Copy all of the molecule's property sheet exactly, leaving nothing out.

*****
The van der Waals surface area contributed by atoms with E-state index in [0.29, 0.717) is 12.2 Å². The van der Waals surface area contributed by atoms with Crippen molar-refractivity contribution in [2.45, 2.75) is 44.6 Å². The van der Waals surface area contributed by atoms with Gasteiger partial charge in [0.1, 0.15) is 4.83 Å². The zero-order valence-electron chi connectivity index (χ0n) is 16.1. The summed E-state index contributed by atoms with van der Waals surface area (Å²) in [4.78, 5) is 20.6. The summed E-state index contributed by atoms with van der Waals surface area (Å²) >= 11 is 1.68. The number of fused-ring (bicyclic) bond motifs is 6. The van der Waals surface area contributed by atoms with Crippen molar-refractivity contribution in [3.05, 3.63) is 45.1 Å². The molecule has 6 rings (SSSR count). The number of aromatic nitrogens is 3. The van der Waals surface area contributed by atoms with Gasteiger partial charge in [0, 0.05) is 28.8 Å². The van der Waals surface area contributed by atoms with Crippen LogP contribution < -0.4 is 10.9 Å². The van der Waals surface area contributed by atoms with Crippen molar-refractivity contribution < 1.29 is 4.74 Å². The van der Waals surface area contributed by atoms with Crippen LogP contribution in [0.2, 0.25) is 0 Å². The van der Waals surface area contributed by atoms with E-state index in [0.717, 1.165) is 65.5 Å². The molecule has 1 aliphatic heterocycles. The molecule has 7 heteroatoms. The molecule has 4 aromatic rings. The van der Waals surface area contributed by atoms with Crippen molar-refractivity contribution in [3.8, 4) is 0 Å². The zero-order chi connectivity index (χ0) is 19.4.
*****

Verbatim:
The van der Waals surface area contributed by atoms with E-state index in [0.29, 0.717) is 12.2 Å². The van der Waals surface area contributed by atoms with Crippen molar-refractivity contribution in [2.45, 2.75) is 44.6 Å². The van der Waals surface area contributed by atoms with Gasteiger partial charge in [0.1, 0.15) is 4.83 Å². The zero-order valence-electron chi connectivity index (χ0n) is 16.1. The summed E-state index contributed by atoms with van der Waals surface area (Å²) in [4.78, 5) is 20.6. The summed E-state index contributed by atoms with van der Waals surface area (Å²) >= 11 is 1.68. The number of fused-ring (bicyclic) bond motifs is 6. The van der Waals surface area contributed by atoms with Crippen molar-refractivity contribution in [3.05, 3.63) is 45.1 Å². The molecule has 6 rings (SSSR count). The number of aromatic nitrogens is 3. The van der Waals surface area contributed by atoms with Gasteiger partial charge in [0, 0.05) is 28.8 Å². The van der Waals surface area contributed by atoms with Crippen LogP contribution < -0.4 is 10.9 Å². The van der Waals surface area contributed by atoms with Crippen molar-refractivity contribution < 1.29 is 4.74 Å². The van der Waals surface area contributed by atoms with Crippen LogP contribution in [0.2, 0.25) is 0 Å². The van der Waals surface area contributed by atoms with E-state index in [0.717, 1.165) is 65.5 Å². The molecule has 1 aliphatic heterocycles. The molecule has 7 heteroatoms. The molecule has 4 aromatic rings. The van der Waals surface area contributed by atoms with Crippen molar-refractivity contribution in [3.8, 4) is 0 Å². The zero-order chi connectivity index (χ0) is 19.4.